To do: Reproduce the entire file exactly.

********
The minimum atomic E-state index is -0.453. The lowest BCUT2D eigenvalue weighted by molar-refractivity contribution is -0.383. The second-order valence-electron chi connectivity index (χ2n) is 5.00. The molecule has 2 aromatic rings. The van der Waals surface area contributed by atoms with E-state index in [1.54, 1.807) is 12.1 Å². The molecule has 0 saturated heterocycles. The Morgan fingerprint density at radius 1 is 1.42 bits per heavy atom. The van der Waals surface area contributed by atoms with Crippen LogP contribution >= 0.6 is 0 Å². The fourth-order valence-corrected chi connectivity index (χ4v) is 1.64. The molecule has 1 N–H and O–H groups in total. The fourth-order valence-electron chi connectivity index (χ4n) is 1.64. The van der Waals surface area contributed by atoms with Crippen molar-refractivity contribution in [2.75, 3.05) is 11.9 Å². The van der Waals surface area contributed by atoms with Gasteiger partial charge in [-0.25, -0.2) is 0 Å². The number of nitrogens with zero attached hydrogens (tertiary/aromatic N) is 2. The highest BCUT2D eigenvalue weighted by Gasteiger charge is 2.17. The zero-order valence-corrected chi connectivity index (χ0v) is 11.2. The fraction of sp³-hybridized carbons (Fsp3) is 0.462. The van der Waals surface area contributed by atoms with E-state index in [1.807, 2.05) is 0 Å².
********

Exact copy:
The minimum atomic E-state index is -0.453. The lowest BCUT2D eigenvalue weighted by molar-refractivity contribution is -0.383. The second-order valence-electron chi connectivity index (χ2n) is 5.00. The molecule has 2 aromatic rings. The van der Waals surface area contributed by atoms with E-state index in [1.54, 1.807) is 12.1 Å². The molecule has 0 saturated heterocycles. The Morgan fingerprint density at radius 1 is 1.42 bits per heavy atom. The van der Waals surface area contributed by atoms with Crippen LogP contribution >= 0.6 is 0 Å². The fourth-order valence-corrected chi connectivity index (χ4v) is 1.64. The molecule has 1 N–H and O–H groups in total. The fourth-order valence-electron chi connectivity index (χ4n) is 1.64. The van der Waals surface area contributed by atoms with Crippen molar-refractivity contribution in [2.75, 3.05) is 11.9 Å². The van der Waals surface area contributed by atoms with Gasteiger partial charge in [-0.25, -0.2) is 0 Å². The number of nitrogens with zero attached hydrogens (tertiary/aromatic N) is 2. The highest BCUT2D eigenvalue weighted by Gasteiger charge is 2.17. The zero-order valence-corrected chi connectivity index (χ0v) is 11.2. The fraction of sp³-hybridized carbons (Fsp3) is 0.462. The van der Waals surface area contributed by atoms with E-state index in [1.807, 2.05) is 0 Å².